Prescription drug broadcast advertisements in the United States are required to present the product's major risks in at least the audio portion of the ad (21 CFR 202.1(e)(1)). This can result in a lengthy list of risks and side effects. The U.S. Food and Drug Administration has been studying the effects of limiting the major statement to those risks that are serious and actionable. We explore the level of agreement between consumers and experts regarding what risks and side effects are serious and actionable, and how variations in the content of major risk statement as well as other factors such as demographic variables, perceived accuracy of direct-to-consumer advertising, illness knowledge, and knowledge of prescription drug regulations, predict perceptions of risk and actionability. Participants (N = 1,000) self-diagnosed with depression or insomnia were randomly assigned to view a television ad for their respective condition that presented the full major statement or an edited version that included only serious and actionable risks. Results indicated consumers' perceptions of risk severity generally matched experts' assessment, but there was relatively less agreement about risk actionability. Results also varied as a function of income and gender.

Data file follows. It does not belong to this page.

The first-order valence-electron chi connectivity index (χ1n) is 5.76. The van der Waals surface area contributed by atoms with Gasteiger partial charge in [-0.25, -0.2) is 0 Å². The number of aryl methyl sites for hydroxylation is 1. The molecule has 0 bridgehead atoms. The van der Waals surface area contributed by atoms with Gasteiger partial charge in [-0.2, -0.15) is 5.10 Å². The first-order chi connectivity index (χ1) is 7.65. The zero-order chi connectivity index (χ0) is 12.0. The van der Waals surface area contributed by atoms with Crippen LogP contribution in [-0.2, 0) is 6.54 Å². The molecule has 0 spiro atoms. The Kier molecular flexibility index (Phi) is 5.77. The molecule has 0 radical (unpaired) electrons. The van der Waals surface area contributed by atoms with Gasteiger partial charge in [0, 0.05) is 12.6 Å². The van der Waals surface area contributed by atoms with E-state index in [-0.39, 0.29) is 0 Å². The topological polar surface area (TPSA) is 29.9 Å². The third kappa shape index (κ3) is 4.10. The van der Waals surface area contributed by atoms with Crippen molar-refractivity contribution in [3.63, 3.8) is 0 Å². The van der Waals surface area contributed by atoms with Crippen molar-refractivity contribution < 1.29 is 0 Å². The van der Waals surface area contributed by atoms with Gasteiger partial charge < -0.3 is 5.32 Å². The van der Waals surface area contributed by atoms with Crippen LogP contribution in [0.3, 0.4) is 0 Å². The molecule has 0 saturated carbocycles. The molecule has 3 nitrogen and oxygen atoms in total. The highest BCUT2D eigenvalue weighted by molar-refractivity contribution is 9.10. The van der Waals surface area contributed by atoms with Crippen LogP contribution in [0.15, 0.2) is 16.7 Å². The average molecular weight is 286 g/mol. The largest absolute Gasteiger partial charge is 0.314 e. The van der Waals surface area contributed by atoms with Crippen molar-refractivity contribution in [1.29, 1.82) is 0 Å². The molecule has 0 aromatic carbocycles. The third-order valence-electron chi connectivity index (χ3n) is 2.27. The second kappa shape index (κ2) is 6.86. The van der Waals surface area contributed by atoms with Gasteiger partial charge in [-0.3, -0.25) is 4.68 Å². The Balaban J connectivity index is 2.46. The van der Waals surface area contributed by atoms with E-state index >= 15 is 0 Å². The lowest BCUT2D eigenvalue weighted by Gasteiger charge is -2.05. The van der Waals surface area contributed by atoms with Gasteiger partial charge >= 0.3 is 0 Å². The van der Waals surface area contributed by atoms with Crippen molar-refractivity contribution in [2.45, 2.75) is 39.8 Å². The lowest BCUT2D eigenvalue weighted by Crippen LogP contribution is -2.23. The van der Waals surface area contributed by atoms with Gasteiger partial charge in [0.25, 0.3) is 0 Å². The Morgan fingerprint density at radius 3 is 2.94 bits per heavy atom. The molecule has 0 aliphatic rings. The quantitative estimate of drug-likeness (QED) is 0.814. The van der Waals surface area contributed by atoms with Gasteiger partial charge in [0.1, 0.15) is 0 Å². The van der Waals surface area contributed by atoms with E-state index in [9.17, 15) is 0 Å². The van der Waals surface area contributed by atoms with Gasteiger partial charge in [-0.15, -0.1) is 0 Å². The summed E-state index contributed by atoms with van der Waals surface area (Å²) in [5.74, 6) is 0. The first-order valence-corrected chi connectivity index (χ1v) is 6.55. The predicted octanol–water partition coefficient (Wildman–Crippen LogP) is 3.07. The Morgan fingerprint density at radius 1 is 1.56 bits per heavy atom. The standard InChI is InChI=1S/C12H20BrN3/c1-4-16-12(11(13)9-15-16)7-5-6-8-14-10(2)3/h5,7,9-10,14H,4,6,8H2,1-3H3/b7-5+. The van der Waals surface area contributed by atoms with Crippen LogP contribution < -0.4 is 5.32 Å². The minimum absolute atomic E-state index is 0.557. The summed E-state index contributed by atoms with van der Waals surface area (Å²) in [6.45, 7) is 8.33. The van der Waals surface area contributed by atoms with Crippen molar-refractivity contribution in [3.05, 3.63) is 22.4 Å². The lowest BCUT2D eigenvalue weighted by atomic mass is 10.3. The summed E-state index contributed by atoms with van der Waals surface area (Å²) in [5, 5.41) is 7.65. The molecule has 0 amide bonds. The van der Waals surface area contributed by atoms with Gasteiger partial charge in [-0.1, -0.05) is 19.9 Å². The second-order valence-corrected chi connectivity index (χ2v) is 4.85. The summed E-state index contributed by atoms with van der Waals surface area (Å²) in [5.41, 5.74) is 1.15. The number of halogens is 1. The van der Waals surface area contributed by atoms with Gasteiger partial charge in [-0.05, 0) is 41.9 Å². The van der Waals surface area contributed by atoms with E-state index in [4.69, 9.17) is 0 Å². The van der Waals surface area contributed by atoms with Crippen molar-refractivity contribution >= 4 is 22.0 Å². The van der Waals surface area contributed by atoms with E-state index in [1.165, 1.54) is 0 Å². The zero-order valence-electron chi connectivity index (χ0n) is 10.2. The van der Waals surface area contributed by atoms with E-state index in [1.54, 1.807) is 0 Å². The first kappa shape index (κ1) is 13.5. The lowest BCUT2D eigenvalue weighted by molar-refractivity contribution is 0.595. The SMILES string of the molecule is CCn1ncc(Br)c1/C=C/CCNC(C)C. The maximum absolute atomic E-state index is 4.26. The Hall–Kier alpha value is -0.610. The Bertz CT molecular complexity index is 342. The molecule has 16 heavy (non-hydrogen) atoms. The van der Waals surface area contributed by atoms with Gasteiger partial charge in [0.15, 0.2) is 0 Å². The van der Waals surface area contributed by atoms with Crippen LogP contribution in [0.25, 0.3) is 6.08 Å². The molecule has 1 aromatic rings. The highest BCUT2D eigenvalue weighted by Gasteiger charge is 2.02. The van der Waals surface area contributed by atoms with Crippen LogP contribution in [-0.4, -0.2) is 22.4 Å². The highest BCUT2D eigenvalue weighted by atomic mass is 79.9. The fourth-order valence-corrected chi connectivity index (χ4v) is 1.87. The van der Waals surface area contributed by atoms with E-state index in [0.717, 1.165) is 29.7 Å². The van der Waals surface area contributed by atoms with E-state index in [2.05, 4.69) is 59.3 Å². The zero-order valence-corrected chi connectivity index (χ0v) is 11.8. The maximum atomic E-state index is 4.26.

Individual- and ad-level predictors of perceptions of serious and actionable risks in direct-to-consumer prescription drug TV advertising
Aikin, K. J., Boudewyns, V., Betts, K. R., Southwell, B. G., & Williams, P. (2019). Individual- and ad-level predictors of perceptions of serious and actionable risks in direct-to-consumer prescription drug TV advertising. Journal of Health Communication, 24(5), 536-546. https://doi.org/10.1080/10810730.2019.1632396